Federal guidelines to close achievement gap not met

Kenneth J. Cooper | 6/6/2012, 2:13 p.m.

Boston schools are out of compliance with an outstanding federal court order that 25 percent of teachers are to be black, although the system is meeting a related mandate that 35 percent be minority.

About 22 percent of the 4,500 teachers are black, according to the School Department. Overall, 38 percent are minority and 62 percent white.

“I will acknowledge that we’ve fallen short of the goal” for black teachers, Superintendent Carol R. Johnson told the City Council during a hearing on school equity and access.

Johnson has acknowledged the educational value of having more teachers of color to serve as role models for students of color, who make up 87 percent of the enrollment of 57,000.

To improve the recruitment of minority teachers, the school system is taking several steps that Ann H. Chan, assistant superintendent for human resources, outlined in response to a question from At-large Councilor Felix Arroyo.

One approach, Chan said, is to target people already working in the system and encourage them to apply for teaching jobs — student, provisional and substitute teachers, as well as classroom aides called paraprofessionals.

The department is also collaborating with UMass Boston, Wheelock College and Teach for America on residency programs for teachers. Last year, minorities made up 45 percent of new hires from UMass Boston’s residency program.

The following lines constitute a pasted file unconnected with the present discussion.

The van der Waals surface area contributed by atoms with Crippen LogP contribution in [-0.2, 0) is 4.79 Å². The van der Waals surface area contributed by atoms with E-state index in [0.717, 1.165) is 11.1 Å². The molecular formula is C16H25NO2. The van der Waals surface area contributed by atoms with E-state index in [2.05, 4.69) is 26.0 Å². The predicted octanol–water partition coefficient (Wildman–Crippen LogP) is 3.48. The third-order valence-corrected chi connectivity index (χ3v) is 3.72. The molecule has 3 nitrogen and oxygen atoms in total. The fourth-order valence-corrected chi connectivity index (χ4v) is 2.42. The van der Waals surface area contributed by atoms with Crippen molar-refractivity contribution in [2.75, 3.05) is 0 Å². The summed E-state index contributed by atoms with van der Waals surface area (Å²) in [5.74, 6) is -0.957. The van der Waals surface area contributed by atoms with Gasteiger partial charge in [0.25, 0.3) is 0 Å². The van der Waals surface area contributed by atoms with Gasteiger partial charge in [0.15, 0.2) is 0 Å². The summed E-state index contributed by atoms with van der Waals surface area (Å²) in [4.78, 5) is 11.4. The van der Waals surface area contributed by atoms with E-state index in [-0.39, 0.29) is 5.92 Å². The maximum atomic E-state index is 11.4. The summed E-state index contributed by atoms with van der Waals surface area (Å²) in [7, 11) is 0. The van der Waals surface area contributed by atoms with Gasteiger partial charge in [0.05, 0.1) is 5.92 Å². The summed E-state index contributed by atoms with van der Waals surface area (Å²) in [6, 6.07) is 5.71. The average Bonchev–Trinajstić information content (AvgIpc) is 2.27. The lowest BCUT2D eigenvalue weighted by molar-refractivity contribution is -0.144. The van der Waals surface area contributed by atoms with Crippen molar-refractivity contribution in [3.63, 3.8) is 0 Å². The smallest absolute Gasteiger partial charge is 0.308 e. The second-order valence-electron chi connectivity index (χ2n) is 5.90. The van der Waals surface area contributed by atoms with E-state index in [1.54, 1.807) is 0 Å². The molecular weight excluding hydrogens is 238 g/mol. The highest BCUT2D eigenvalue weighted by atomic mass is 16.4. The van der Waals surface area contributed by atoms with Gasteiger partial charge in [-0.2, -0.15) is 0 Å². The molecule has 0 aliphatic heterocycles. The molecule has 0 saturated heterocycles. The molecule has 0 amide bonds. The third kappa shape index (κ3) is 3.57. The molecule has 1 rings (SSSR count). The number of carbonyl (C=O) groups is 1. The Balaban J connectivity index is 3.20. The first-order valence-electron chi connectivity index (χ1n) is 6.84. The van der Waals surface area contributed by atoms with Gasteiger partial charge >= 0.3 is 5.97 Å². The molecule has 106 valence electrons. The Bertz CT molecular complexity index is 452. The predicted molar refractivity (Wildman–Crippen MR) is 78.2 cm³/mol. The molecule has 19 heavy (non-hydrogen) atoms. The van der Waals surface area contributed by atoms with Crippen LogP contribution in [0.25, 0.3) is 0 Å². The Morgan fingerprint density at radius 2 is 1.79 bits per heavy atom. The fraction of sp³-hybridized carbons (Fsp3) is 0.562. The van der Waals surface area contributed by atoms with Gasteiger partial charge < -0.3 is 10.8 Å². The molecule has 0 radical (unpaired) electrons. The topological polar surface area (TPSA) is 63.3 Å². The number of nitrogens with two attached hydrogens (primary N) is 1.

District Councilors Tito Jackson and Charles Yancey pushed for an enforcement mechanism to back up those recruiting efforts. They urged school officials to consider restoring to the department’s Office of Equity the power to sign off on every new hire.

“We’re still not compliant with — not the City Council’s guidelines — but with federal guidelines. I think the Boston Public Schools should reevaluate how hires come in, and I think the Office of Equity should now have a signoff on how folks are hired,” Jackson said.

In paying the School Department a compliment, Yancey referred to effective past enforcement of that court order and related ones.

“I review, routinely, the employment record of virtually every city department and, by far, with little if any competition, Boston Public Schools happens to be the most diverse department we have in city government,” Yancey said. “And I don’t think that happened by accident.”

Barbara Fields, who was the equity office’s longtime director, said that 26 percent of teachers were black when the signoff power was taken away in 2003. “Since that time it has gone down,” she told the council, speaking on behalf of the Black Educators Alliance of Massachusetts.

Rethinking the current policy, Fields said, is “only in the best interest of the district and the students that we serve.”

John McDonough, the department’s chief financial officer, said before 2003 the department required “nine signoffs on every single personnel transaction,” causing long delays. Some lasted until after new hires had begun teaching but could not be paid without the last signature.

None of the School Department administrators present at the May 14 committee hearing directly responded to the requests for a review on restoring signoff power to the current equity officer, Kimberly Williams.